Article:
Kenny Cupers is associate professor of history and theory of architecture and urbanism at the University of Basel, where he co-founded and leads its new division of Urban Studies. His publications include The Social Project: Housing Postwar France, Use Matters: An Alternative History of Architecture, and Spaces of Uncertainty: Berlin Revisited.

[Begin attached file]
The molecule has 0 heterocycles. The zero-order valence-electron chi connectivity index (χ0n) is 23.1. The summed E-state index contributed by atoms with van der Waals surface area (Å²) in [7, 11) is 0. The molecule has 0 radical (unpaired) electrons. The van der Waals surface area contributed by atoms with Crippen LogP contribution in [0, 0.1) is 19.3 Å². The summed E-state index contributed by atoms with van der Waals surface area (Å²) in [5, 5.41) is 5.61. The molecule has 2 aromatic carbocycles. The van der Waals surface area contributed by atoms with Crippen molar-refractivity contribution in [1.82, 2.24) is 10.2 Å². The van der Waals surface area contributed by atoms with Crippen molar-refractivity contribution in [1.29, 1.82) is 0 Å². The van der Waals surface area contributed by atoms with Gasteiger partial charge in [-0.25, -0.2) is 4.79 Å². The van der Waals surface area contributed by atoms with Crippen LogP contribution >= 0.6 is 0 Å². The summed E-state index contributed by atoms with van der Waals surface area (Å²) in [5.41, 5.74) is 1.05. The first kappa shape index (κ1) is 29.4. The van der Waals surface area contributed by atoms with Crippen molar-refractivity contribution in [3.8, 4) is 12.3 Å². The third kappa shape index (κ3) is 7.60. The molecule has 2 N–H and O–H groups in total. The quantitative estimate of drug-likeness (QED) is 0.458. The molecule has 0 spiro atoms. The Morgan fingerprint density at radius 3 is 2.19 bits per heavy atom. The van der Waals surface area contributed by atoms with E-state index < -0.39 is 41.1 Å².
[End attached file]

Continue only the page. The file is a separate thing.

Architecture and urbanism have contributed to one of the most sweeping transformations of our times. Over the past four decades, neoliberalism has not only been a dominant paradigm in politics, but a process of bricks and mortar in everyday life. Rather than to ask what a neoliberal architecture looks like, or how architecture represents neoliberalism, this volume examines the multivalent role of architecture and urbanism in geographically variable yet interconnected processes of neoliberal transformation across scales—from China, Turkey, South Africa, Argentina, Mexico, the US, Britain, Sweden, and Czechoslovakia. Analyzing how buildings and urban projects in different regions since the 1960s have served in the implementation of concrete policies such as privatization, fiscal reform, deregulation, state restructuring, and the expansion of free trade, contributors reveal neoliberalism as a process marked by historical contingency. Neoliberalism on the Ground fundamentally reframes accepted narratives of both neoliberalism and postmodernism by demonstrating how architecture has articulated changing relationships between state, society, and economy since the 1960s.